In 'The Special One' - Part 2: Looking Under The Lamppost , Edwards asserts:
"There is an emptiness at the core of our being. The ego's great task is to fill that emptiness with evidence that we are 'someone' rather than 'nobody', that we are 'special'. But no matter how hard we try, our achievements continue to fall and vanish into the void."Nothing, no level of gratification, no moment of success, is ever seemingly enough. The perpetual quest for recognition, approval, status enhancement and other momentary indulgence takes us on an endless road to a never-reached destination, an ever-distant horizon of non-fulfilment.
And with all that ego-bingeing comes a lifetime of angst and self-disappointment, whether it be our physical appearance, our business acumen, our intellectual capabilities, our capacity to find love and so on.
At what point does even our happiest pride or pleasure in creating something good, something self-valued, lapse into a more conceited desire to have it noticed, celebrated, popularised, remembered, idolised or otherwise loved?
Despite the apparently bleak prognosis for human happiness posed here, there's a special life-affirming value in reading this kind of cogitation, drawing the mind up in true reflective questioning, and perhaps happier realisation, of one's inner motives, impulses and self-evaluating honesty.
How well do we trust our ego to interrogate our ego?
For this plodding blogger (was that an ego-inverted affectation?) it's also a welcome respite, an antidote, to the often sharp, barbed and adversarial exchanges that seem to come with the terrain, a mode of engagement that can drain and demoralise.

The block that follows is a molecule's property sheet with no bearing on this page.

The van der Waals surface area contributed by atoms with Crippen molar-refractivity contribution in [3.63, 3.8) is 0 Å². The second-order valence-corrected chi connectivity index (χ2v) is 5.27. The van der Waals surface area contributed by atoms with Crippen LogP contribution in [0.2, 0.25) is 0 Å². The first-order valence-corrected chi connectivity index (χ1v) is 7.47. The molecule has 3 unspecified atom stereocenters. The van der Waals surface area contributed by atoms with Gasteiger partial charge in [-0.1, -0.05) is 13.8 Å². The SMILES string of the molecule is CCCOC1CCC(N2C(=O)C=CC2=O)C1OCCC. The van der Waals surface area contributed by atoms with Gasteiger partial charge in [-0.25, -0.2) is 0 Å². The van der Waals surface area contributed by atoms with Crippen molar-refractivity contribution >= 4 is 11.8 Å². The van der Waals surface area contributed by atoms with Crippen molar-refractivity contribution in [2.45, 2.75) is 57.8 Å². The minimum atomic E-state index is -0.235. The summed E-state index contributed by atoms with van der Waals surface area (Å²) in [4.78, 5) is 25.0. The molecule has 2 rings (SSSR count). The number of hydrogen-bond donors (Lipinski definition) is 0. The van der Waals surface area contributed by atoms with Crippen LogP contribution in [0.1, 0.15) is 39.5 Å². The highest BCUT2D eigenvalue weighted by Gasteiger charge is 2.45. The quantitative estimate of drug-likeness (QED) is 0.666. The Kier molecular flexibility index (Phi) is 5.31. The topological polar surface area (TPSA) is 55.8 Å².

From this, we might endeavour not to feel or project in such comment any particular animosity towards the person whose views or actions we're criticising. It's a laudable and benign thought. But, of course, it begs the further ego-hovering question: is this 'altruistic' separation of individual and the object of such criticism any less ego-pleasing than the rush we might get from actually scoring personal points over our 'adversary'?
Again, how ego-enhancing is it to feel good about 'unenhancing' the ego?
And so, such questions, convolutions and circularities seem to go on.
Yet, in Edwards's writing we find encouraging shards of light drawing us towards, if not pure illumination, then the possibility of how to comprehend and approach the problem of reconciling the ego in all these multifaceted forms.
In what sometimes feels an all-too-prevailing darkness of spirit, a fog of emotional and intellectual confusion, the more 'realisable' task, it seems, is to seek more assisted lamplight with which to shed some sense of contentment and reassurance in coping with the burden of our ego-demanding thoughts and actions, even if we might never succeed in eliminating them.
There's a comforting thought here in not hoping to conquer or suppress our ego-driving emotions, but in just simply watching and observing them, staying aware of their capacities to deceive, disappoint and perplex.
Meanwhile, I'm looking forward to another instalment of this fine lamplighting in Part 3. And, at the risk of more ego-attributing, I hope David Edwards enjoys his momentary pleasure in having crafted such a fascinating and humanitarian piece.